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17 Comments

  • Reply
    Tara
    September 17, 2020 at 3:22 pm

    Alright, so I got high school (13/20). Obviously not a pro, but not terrible all things considered.

    All that being said, the more I learn about RESPs, the more committed I am to making sure any kids we have in the future have one. As much as I hate to say it, I really do think school is only going to get more expensive in the future. Which would be bad enough on its own but add in stagnant wages and the reality that, increasingly, the BA is becoming the new high school diploma…I don’t know. I don’t see attaining post-secondary education getting any easier in the future. It’s sad.

    I got very lucky when it came to school, with my degree paid almost entirely through scholarships; without that, the only way I would have been able to access post-secondary education would be through loans. Considering hubby came with almost $50K of loans on his own, I cannot imagine adding more to that total.

    • Reply
      Chrissy
      September 18, 2020 at 8:39 pm

      Hi Tara—that’s actually a pretty good score. Some of those questions were tough! I think only the biggest money/RESP nerds would get higher than that. 😉

      It’s true that tuitions will only go up from here. Even though post-secondary in Canada is still much cheaper than in the US, it can still add up to a lot (as your husband has found).

      I’m amazed that you were able to access so much in scholarships. You must be a smartypants! I hope my kids will be able to do the same. (It’ll be nice to have the problem of too much RESP left at the end!)

      • Tara
        September 20, 2020 at 1:55 pm

        It actually blows my mind how expensive school is in the US. I can’t even imagine. Hubby’s degree was mostly expensive because he took the scenic route — part of a business degree, some time off in between, then an arts degree. Of course, as much as I hate paying it back now, I do think it was worth it — it helped him land the job he has now. But it really does make me question whether enough is done to help young graduates in making decisions about their future.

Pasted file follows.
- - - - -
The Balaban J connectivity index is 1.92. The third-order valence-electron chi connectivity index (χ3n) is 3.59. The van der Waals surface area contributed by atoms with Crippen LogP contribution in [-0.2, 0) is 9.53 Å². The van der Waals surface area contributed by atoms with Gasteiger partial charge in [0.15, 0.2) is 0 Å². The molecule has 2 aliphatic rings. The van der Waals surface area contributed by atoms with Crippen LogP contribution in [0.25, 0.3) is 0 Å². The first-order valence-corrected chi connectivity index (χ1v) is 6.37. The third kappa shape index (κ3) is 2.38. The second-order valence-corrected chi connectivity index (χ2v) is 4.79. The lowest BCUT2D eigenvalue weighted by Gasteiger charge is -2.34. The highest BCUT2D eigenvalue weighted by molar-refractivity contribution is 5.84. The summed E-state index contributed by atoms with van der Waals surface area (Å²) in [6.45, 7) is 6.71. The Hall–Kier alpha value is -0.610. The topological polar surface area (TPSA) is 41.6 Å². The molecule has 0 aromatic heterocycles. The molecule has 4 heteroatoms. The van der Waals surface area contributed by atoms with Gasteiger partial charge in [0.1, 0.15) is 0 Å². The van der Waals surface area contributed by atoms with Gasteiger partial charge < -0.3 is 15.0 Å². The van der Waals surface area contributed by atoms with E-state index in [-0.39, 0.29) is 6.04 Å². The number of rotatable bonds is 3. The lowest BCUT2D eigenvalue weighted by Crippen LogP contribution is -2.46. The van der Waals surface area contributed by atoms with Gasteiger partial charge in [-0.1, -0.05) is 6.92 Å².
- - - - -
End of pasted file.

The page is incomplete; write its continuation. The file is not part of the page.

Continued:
Haha I don’t know if I would go quite that far but I was pretty good at the whole school thing. The school I ended up going to was not my first choice, but a full-tuition scholarship was too good to pass up. I think it was a good fit, though — it gave me an opportunity to go somewhere new and I really enjoyed my program. Plus graduating debt-free was nice (I took out a $9K bank loan in first year to stay in residence but paid it off before graduating). No complaints!

      • Chrissy
        September 21, 2020 at 4:50 pm

        Hi Tara—US education costs are unbelievable. It’s even more shocking to hear that many of these schools are financially struggling during COVID, with revenues down. Where did all those high tuition fees go?! Do they not save for a rainy day? We could teach them a thing or two about good money management!

        I also think more could be done to help young people make better decisions about their post-secondary educational and career choices. A series of wrong or sub-optimal choices can really set a young person back and affect the trajectory of their lives.

        I am amazed that you received a full-tuition scholarship. That’s like winning the lottery!

  • Reply
    Darlene
    September 18, 2020 at 7:44 pm

    Hi Chrissy,

    Great article! Do you know if wealthsimple let’s you transfer resp accounts over instead of first depositing $500? When I click on your link it says you have to deposit a minimum of $500 to set up an account. So just wondering if I can transfer the money in my resp with CIBC instead or must I do both? I tried to open an resp with Questrade but unfortunately they can’t do resp grants. So I was stuck keeping it with CIBC, I did choose a index fund but it still came with a 1% fee. 🙁
    Wealthsimple fees are less and I can choose any index fund with them right?

    Hope you guys had a great summer!

    • Reply
      Chrissy
      September 18, 2020 at 8:43 pm

      Hi Darlene—it’s so nice to hear from you again! I believe a transfer-in would still get you the bonus. I will reach out to my Wealthsimple contact and let you know as soon as she replies. 👍